From The Sky-Hi Daily News (Kevin Fixler):
Efforts continue throughout Colorado with implementation of the one-year-old state water plan, and Summit County is trying to do its part.
A countywide push led by the town of Frisco and the High County Conservation Center (HC3) recently garnered a $94,000 grant from the Colorado Water Conservation Board (CWCB) to move forward with a comprehensive Blue River watershed efficiency-planning project. The regional venture, scheduled to start in January 2017, has a total budget of $162,500, and matching cash and in-kind labor contributions from each of the county’s major municipal water providers make up the difference…
The Blue River itself acts as a source for drinking water and agricultural irrigation to Summit’s 29,000 year-round population, not to mention the countless visitors who spend time on the water body each year for recreation. Projections suggest the local population will increase by at least 5 percent over the next decade, meaning the need to conserve and discover additional efficiencies is one of the more painless ways to get ready for the additional ask.
“Water doesn’t recognize geopolitical boundaries, so it’s important we work as a watershed to accomplish some really good water conservation goals,” said Frisco Councilwoman Jessica Burley, who is also HC3’s community programs manager. “The state has set some interesting water goals, and it’s our job to go forth and conquer from a regional perspective. With these initiatives and this plan, hopefully we will make an impact on the Colorado River basin.”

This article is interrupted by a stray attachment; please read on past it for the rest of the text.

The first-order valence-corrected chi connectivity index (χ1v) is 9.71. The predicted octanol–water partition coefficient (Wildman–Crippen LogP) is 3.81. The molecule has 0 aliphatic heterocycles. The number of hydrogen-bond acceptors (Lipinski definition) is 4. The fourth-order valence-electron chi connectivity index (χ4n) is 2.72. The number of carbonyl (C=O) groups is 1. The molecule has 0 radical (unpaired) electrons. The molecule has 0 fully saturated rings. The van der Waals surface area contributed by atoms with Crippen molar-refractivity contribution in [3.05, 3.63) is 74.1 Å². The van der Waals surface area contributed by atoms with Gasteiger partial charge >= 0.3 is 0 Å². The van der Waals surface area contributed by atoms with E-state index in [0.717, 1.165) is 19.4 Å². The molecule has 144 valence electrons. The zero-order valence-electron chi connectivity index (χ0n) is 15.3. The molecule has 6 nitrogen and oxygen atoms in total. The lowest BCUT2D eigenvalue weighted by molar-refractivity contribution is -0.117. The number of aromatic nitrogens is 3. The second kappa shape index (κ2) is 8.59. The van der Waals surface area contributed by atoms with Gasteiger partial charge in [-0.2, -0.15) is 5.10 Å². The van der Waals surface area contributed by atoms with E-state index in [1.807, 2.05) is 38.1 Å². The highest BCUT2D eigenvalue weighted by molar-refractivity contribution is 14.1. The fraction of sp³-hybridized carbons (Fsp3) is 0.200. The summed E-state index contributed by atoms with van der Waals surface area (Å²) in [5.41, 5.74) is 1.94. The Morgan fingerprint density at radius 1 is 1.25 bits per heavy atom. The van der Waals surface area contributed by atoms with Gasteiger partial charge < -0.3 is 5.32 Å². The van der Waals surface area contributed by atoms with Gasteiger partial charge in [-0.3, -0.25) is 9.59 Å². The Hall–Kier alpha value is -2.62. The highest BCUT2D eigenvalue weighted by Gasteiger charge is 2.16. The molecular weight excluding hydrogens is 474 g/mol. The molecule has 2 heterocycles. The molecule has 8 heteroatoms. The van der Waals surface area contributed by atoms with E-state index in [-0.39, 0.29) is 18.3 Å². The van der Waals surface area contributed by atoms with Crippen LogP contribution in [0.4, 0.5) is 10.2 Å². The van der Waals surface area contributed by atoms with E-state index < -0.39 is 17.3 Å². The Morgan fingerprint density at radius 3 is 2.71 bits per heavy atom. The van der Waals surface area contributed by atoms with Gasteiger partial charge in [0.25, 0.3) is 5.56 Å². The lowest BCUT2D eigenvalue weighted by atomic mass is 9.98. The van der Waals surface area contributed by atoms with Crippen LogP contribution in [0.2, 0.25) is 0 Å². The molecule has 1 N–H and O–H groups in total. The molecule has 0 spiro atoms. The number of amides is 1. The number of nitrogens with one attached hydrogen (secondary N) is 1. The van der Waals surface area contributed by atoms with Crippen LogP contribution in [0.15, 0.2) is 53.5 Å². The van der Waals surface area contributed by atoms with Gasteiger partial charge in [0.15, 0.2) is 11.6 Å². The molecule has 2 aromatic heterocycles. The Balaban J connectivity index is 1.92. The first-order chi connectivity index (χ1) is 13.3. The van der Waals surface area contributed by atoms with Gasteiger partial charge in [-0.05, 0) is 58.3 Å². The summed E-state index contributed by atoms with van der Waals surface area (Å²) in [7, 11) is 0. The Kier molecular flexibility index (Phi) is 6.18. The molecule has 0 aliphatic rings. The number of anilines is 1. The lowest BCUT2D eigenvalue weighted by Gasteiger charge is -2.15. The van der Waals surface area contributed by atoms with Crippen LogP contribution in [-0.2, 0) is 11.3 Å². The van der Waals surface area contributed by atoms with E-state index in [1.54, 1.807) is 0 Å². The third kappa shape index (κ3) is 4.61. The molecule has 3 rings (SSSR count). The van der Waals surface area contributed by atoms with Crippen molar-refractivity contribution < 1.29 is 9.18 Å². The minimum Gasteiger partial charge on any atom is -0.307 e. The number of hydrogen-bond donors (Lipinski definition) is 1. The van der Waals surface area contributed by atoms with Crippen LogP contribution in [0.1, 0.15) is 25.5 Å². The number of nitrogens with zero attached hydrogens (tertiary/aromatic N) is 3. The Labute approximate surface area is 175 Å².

The statewide plan calls for 400,000 acre-feet of new storage and that same total in conservation from urban areas. An acre-foot is the U.S. standard measurement for water bodies and equates to about 326,000 gallons. Sharing 50,000 acre-feet of water possessed by agriculture based on senior rights through alternative methods is another facet of the state plan.
Thus far, the execution of much of the lofty benchmarks has been sluggish, in part due to a lack of funding. It’s why obtaining dollars from the state for such municipal projects is so important. Not only does it provide capital at present while the research is done, but the initial approval also offers eligibility for future grants and loans. Without an CWCB-endorsed efficiency plan in place, funds are otherwise not available.
Mimicking a model previously created by the Roaring Fork Valley, Summit’s Blue River planning enterprise is backed by Breckenridge, Frisco, Copper Mountain Metro, Dillon, Silverthorne, as well as Summit County government — “So we all have a little skin in the game, so to speak,” said Burley — with the primary objective of reducing water consumption by a measurable amount in the next few years. The consortium anticipates a 14-month investigation and review process, followed by some potential actionable items, such as leak detection and repairs, education and outdoor watering mandates, as soon as a year after that.
“This is the first step into bringing the Colorado Water Plan to fruition,” explained Jim Pokrandt of the Colorado River District, a public policy agency in charge of protecting the named basin. “Part of being more water efficient is finding those leaks and stopping them. That’s efficiency at a systematic level, then it drills down to the retail level with things like lawn irrigation, efficient appliances and efficient spigots and showerheads.”
If it’s to be successful, putting the ambitious state plan into practice will ultimately fall more on the shoulders of each local community and watershed, he added, rather than through commands dictated at the state level. And that’s a summons Summit County leadership recognizes and is attempting to embrace one year later.